Self Care – Headache at the back of your head

Self-care is focused on stretching and avoiding compression of the neck just under the skull. The trigger point will release and the headache/tension is relieved when the upper and mid cervicals are able to move without binding restrictions.

The semispinalis muscles stretch from the lower thoracics up to the cranium. They vary in their attachments but this illustration represents the common configuration. As you can see these muscles straddle and compress the suboccipital region, where this pain is focused.

Also, this connection will sometime produce the click of a rib head, usually C3, that releases when stretching the back of the neck.

Avoid postures where you jut your chin forward and compress the top of the neck. This is more than just looking at the computer. This also happens to people like counselors that lean forward to listen or people that watch screens up high in airports. You get the idea.

This pillow with the built-in ice pack from Amazon can offer relief, especially, if you tuck your chin. It is great when you are seated but it’s better to use these standard cloth-covered ice packs if you like to lay on the ice. One of those is included with the pillow if you want both options.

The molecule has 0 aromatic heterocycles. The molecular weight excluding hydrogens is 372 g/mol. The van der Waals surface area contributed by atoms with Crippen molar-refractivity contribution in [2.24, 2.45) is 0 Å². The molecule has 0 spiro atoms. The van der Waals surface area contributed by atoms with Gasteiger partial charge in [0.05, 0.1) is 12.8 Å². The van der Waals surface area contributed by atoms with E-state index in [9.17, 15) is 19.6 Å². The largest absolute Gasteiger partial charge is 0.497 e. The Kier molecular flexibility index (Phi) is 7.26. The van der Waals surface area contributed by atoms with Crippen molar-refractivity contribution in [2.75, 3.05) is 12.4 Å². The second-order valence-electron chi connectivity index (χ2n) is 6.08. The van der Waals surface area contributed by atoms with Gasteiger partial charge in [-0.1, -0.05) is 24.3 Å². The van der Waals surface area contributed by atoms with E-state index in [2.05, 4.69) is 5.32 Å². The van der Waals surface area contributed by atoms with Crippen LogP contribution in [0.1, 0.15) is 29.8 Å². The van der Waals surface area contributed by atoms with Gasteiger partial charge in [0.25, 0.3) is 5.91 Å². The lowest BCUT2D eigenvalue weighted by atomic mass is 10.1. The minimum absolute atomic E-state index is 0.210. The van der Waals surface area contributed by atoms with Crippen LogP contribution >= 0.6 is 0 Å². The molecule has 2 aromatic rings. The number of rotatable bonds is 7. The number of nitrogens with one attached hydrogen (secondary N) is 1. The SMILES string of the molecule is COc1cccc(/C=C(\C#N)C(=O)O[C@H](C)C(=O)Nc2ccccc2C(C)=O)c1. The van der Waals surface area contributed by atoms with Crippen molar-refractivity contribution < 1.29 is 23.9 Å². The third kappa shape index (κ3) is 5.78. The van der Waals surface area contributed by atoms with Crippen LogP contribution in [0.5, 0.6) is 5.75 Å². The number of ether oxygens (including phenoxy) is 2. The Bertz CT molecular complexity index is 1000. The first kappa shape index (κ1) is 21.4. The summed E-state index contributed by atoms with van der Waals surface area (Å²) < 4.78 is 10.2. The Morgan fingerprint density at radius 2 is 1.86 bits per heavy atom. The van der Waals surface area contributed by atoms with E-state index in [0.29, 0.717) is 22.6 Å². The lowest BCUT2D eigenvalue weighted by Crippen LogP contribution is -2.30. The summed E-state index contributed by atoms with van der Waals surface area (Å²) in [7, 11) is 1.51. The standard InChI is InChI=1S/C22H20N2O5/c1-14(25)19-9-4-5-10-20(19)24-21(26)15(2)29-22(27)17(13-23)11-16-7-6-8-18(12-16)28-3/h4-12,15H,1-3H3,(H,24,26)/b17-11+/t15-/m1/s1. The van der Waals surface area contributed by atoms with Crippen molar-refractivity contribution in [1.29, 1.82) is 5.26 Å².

Click here for guidelines on using an ice pack safely and effectively.

This stretching routine is very helpful. First, do The Box at the top of your neck. Pay extra attention to the back of your neck at the top. Take note of where the skin is most sensitive to the ice and movement is restricted. Next, do The Box on the lower half of your neck. Then, revisit the sensitive and tight areas on sides and back at the top of your neck with another round of ice and stretch. Really tuck your chin and open up the area under the base of your skull.

If this problem persists, see a bodyworker who is skilled with upper cervical problems. Sometimes, the atlas and C5 need a little more than stretching to free them up so that these muscles can relax and stabilize, especially when this problem has persisted.

and some related posts…

Tony Preston has a practice in Atlanta, Georgia where he sees clients. He has written and taught about anatomy, trigger points and cranial therapies since the mid-90s.

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